Fertility and investments in human capital : Estimates of the consequence of imperfect fertility control in Malaysia
AbstractIn this paper, we describe and utilize methods to estimate the consequences for children's schooling and birthweight of the exogenous variability in the supply of births in one low income country, Malaysia. The method utilizes information on contraceptive techniques employed by couples to estimate directly the technology of reproduction and provides a means of disentangling the biological and demand factors that contribute to the variation in fertility across couples under a regime of imperfect fertility control. Our results suggest that imperfect fertility control significantly influences both the average schooling attainment and birthweight of children in Malaysia, with couples having above-average propensities to conceive reporting higher levels of actual fertility, significantly lower expectations of and actual schooling attainment for their children, and lower birthweight children, on average, due to smaller intervals between births.
Download InfoIf you experience problems downloading a file, check if you have the proper application to view it first. In case of further problems read the IDEAS help page. Note that these files are not on the IDEAS site. Please be patient as the files may be large.
As the access to this document is restricted, you may want to look for a different version under "Related research" (further below) or search for a different version of it.
Bibliographic InfoArticle provided by Elsevier in its journal Journal of Econometrics.
Volume (Year): 36 (1987)
Issue (Month): 1-2 ()
Contact details of provider:
Web page: http://www.elsevier.com/locate/jeconom
Other versions of this item:
- Rosenzweig, Mark R. & Schultz, T. Paul, 1987. "Fertility and Investments in Human Capital: Estimates of the Consequences of Imperfect Fertility Control in Malaysia," Bulletins 7513, University of Minnesota, Economic Development Center.
Please report citation or reference errors to , or , if you are the registered author of the cited work, log in to your RePEc Author Service profile, click on "citations" and make appropriate adjustments.:
- George B. Roberts, Chairman, Universities-National Bureau Committee for Economic Research, 1960. "Demographic and Economic Change in Developed Countries," NBER Books, National Bureau of Economic Research, Inc, number univ60-2.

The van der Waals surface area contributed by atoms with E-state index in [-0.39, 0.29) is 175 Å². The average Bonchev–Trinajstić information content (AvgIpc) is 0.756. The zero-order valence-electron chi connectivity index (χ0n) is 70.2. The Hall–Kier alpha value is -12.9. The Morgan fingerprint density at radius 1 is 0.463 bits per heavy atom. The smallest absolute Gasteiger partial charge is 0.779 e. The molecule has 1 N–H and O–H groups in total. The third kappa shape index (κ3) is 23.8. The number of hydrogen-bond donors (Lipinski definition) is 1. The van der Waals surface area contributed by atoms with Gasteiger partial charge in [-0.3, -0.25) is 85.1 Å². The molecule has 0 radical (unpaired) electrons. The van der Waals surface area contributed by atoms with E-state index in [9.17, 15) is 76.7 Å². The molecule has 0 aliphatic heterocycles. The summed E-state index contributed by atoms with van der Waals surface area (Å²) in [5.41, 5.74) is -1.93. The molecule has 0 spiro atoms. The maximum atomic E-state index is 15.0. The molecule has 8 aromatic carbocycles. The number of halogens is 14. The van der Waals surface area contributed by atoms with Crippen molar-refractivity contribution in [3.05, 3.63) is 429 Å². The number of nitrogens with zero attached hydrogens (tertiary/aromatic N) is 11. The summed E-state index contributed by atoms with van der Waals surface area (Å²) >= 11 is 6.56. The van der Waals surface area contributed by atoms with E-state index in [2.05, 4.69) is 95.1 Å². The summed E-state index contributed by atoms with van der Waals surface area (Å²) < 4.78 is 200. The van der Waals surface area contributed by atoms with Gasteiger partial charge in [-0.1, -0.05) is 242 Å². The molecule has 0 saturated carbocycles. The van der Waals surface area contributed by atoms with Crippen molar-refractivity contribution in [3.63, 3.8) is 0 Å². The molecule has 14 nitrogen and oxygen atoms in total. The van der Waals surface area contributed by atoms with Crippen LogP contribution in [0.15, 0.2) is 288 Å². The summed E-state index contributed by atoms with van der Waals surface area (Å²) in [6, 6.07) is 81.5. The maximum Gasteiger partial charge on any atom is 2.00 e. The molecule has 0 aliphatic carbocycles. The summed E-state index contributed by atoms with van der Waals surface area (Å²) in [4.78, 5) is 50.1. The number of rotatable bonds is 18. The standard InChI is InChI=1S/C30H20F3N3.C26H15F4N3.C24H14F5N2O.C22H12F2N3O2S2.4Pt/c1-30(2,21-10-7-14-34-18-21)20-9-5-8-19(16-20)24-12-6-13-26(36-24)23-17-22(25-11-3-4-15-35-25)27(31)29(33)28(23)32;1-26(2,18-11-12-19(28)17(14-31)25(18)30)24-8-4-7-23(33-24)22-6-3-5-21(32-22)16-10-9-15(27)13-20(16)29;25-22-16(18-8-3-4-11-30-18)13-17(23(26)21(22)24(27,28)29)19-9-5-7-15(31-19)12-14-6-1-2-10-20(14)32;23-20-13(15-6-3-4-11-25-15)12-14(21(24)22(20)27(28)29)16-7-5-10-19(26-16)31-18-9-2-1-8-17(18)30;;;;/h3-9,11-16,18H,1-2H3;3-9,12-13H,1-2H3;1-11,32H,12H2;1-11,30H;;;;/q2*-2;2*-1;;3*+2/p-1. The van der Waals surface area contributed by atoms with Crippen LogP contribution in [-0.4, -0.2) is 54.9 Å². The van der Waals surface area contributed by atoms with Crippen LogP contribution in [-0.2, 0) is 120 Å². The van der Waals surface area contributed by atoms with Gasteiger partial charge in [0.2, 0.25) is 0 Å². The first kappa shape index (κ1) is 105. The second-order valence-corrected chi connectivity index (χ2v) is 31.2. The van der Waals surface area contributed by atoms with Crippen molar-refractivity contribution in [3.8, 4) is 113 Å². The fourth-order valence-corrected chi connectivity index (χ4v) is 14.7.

- Rosenzweig, Mark R & Seiver, Daniel A, 1982. "Education and Contraceptive Choice: A Conditional Demand Framework," International Economic Review, Department of Economics, University of Pennsylvania and Osaka University Institute of Social and Economic Research Association, vol. 23(1), pages 171-98, February.
- Michael, Robert T, 1973. "Education and the Derived Demand for Children," Journal of Political Economy, University of Chicago Press, vol. 81(2), pages S128-64, Part II, .
- Dov Chernichovsky & Douglas Coate, 1979. "An Economic Analysis of the Diet, Growth, and Health of Young Children in the United States," NBER Working Papers 0416, National Bureau of Economic Research, Inc.
This item has more than 25 citations. To prevent cluttering this page, these citations are listed on a separate page. reading list or among the top items on IDEAS.Access and download statisticsgeneral information about how to correct material in RePEc.
For technical questions regarding this item, or to correct its authors, title, abstract, bibliographic or download information, contact: (Zhang, Lei).
If you have authored this item and are not yet registered with RePEc, we encourage you to do it here. This allows to link your profile to this item. It also allows you to accept potential citations to this item that we are uncertain about.
If references are entirely missing, you can add them using this form.
If the full references list an item that is present in RePEc, but the system did not link to it, you can help with this form.
If you know of missing items citing this one, you can help us creating those links by adding the relevant references in the same way as above, for each refering item. If you are a registered author of this item, you may also want to check the "citations" tab in your profile, as there may be some citations waiting for confirmation.
Please note that corrections may take a couple of weeks to filter through the various RePEc services.